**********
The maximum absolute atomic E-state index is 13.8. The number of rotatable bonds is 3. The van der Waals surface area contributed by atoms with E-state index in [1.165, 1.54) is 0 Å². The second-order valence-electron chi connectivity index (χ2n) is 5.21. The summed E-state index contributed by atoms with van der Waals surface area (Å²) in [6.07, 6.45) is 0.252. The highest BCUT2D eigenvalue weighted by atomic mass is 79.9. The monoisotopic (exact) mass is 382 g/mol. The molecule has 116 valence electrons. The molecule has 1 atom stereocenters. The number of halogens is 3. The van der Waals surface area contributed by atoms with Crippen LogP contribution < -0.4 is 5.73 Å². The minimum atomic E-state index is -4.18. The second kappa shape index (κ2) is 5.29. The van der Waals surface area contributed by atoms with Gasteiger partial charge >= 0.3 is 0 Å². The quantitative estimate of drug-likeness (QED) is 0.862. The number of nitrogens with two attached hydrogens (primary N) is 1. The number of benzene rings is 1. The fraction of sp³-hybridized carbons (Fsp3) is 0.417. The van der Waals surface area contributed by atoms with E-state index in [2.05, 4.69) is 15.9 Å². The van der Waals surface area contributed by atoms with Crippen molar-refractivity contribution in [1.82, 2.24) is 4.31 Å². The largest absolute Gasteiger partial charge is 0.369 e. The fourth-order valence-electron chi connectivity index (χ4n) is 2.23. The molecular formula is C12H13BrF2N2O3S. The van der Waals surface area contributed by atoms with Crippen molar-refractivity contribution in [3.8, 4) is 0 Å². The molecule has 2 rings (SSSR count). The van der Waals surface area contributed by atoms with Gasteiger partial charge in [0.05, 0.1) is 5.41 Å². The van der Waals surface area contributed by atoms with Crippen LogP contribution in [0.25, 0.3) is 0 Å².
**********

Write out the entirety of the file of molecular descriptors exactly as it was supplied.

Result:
The maximum absolute atomic E-state index is 13.8. The number of rotatable bonds is 3. The van der Waals surface area contributed by atoms with E-state index in [1.165, 1.54) is 0 Å². The second-order valence-electron chi connectivity index (χ2n) is 5.21. The summed E-state index contributed by atoms with van der Waals surface area (Å²) in [6.07, 6.45) is 0.252. The highest BCUT2D eigenvalue weighted by atomic mass is 79.9. The monoisotopic (exact) mass is 382 g/mol. The molecule has 116 valence electrons. The molecule has 1 atom stereocenters. The number of halogens is 3. The van der Waals surface area contributed by atoms with Crippen LogP contribution < -0.4 is 5.73 Å². The minimum atomic E-state index is -4.18. The second kappa shape index (κ2) is 5.29. The van der Waals surface area contributed by atoms with Gasteiger partial charge >= 0.3 is 0 Å². The quantitative estimate of drug-likeness (QED) is 0.862. The number of nitrogens with two attached hydrogens (primary N) is 1. The number of benzene rings is 1. The fraction of sp³-hybridized carbons (Fsp3) is 0.417. The van der Waals surface area contributed by atoms with E-state index in [2.05, 4.69) is 15.9 Å². The van der Waals surface area contributed by atoms with Crippen molar-refractivity contribution in [1.82, 2.24) is 4.31 Å². The largest absolute Gasteiger partial charge is 0.369 e. The fourth-order valence-electron chi connectivity index (χ4n) is 2.23. The molecular formula is C12H13BrF2N2O3S. The van der Waals surface area contributed by atoms with Crippen molar-refractivity contribution in [3.8, 4) is 0 Å². The molecule has 2 rings (SSSR count). The van der Waals surface area contributed by atoms with Gasteiger partial charge in [0.05, 0.1) is 5.41 Å². The van der Waals surface area contributed by atoms with Crippen LogP contribution in [0.25, 0.3) is 0 Å².